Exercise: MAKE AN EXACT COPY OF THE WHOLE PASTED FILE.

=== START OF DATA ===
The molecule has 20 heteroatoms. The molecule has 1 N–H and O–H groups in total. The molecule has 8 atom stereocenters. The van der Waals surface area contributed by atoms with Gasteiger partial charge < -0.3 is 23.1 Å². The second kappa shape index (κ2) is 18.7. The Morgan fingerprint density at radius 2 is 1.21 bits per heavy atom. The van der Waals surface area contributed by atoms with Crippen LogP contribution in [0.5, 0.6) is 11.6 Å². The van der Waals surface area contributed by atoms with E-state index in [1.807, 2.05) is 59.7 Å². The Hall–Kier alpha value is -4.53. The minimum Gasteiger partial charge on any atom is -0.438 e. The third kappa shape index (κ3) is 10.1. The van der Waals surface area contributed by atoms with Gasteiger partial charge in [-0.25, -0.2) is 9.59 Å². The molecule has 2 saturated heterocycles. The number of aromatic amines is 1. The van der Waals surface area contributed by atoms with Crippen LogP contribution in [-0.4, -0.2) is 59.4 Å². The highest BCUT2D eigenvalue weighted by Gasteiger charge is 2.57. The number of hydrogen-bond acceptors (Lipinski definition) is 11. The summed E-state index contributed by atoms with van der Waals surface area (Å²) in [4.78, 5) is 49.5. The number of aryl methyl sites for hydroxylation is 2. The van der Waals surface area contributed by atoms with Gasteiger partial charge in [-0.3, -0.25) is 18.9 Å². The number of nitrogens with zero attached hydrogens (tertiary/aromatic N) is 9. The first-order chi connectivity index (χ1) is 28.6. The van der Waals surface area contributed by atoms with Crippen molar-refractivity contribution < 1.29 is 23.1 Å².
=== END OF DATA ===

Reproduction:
The molecule has 20 heteroatoms. The molecule has 1 N–H and O–H groups in total. The molecule has 8 atom stereocenters. The van der Waals surface area contributed by atoms with Gasteiger partial charge < -0.3 is 23.1 Å². The second kappa shape index (κ2) is 18.7. The Morgan fingerprint density at radius 2 is 1.21 bits per heavy atom. The van der Waals surface area contributed by atoms with Crippen LogP contribution in [0.5, 0.6) is 11.6 Å². The van der Waals surface area contributed by atoms with E-state index in [1.807, 2.05) is 59.7 Å². The Hall–Kier alpha value is -4.53. The minimum Gasteiger partial charge on any atom is -0.438 e. The third kappa shape index (κ3) is 10.1. The van der Waals surface area contributed by atoms with Gasteiger partial charge in [-0.25, -0.2) is 9.59 Å². The molecule has 2 saturated heterocycles. The number of aromatic amines is 1. The van der Waals surface area contributed by atoms with Crippen LogP contribution in [-0.4, -0.2) is 59.4 Å². The highest BCUT2D eigenvalue weighted by Gasteiger charge is 2.57. The number of hydrogen-bond acceptors (Lipinski definition) is 11. The summed E-state index contributed by atoms with van der Waals surface area (Å²) in [4.78, 5) is 49.5. The number of aryl methyl sites for hydroxylation is 2. The van der Waals surface area contributed by atoms with Gasteiger partial charge in [-0.3, -0.25) is 18.9 Å². The number of nitrogens with zero attached hydrogens (tertiary/aromatic N) is 9. The first-order chi connectivity index (χ1) is 28.6. The van der Waals surface area contributed by atoms with Crippen molar-refractivity contribution < 1.29 is 23.1 Å².